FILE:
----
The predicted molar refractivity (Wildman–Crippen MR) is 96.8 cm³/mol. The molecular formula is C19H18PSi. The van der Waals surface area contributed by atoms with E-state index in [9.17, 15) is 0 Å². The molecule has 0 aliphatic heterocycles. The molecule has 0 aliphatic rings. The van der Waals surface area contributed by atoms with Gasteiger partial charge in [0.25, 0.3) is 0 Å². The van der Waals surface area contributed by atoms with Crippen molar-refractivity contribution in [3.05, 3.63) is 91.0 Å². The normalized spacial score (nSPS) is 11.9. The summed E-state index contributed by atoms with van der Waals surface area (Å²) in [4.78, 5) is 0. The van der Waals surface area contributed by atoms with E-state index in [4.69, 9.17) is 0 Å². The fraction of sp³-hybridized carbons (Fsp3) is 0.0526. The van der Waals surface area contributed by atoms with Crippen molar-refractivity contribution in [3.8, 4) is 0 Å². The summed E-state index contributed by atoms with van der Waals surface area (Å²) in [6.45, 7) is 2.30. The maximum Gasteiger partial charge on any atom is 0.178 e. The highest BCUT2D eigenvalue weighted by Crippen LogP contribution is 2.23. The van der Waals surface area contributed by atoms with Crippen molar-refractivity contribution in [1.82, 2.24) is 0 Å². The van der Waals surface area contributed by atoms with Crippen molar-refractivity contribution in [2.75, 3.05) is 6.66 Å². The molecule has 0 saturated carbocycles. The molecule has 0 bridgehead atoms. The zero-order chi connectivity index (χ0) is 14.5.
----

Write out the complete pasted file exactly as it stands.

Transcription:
The predicted molar refractivity (Wildman–Crippen MR) is 96.8 cm³/mol. The molecular formula is C19H18PSi. The van der Waals surface area contributed by atoms with E-state index in [9.17, 15) is 0 Å². The molecule has 0 aliphatic heterocycles. The molecule has 0 aliphatic rings. The van der Waals surface area contributed by atoms with Gasteiger partial charge in [0.25, 0.3) is 0 Å². The van der Waals surface area contributed by atoms with Crippen molar-refractivity contribution in [3.05, 3.63) is 91.0 Å². The normalized spacial score (nSPS) is 11.9. The summed E-state index contributed by atoms with van der Waals surface area (Å²) in [4.78, 5) is 0. The van der Waals surface area contributed by atoms with E-state index in [4.69, 9.17) is 0 Å². The fraction of sp³-hybridized carbons (Fsp3) is 0.0526. The van der Waals surface area contributed by atoms with Crippen molar-refractivity contribution in [3.8, 4) is 0 Å². The summed E-state index contributed by atoms with van der Waals surface area (Å²) in [6.45, 7) is 2.30. The maximum Gasteiger partial charge on any atom is 0.178 e. The highest BCUT2D eigenvalue weighted by Crippen LogP contribution is 2.23. The van der Waals surface area contributed by atoms with Crippen molar-refractivity contribution in [1.82, 2.24) is 0 Å². The van der Waals surface area contributed by atoms with Crippen molar-refractivity contribution in [2.75, 3.05) is 6.66 Å². The molecule has 0 saturated carbocycles. The molecule has 0 bridgehead atoms. The zero-order chi connectivity index (χ0) is 14.5.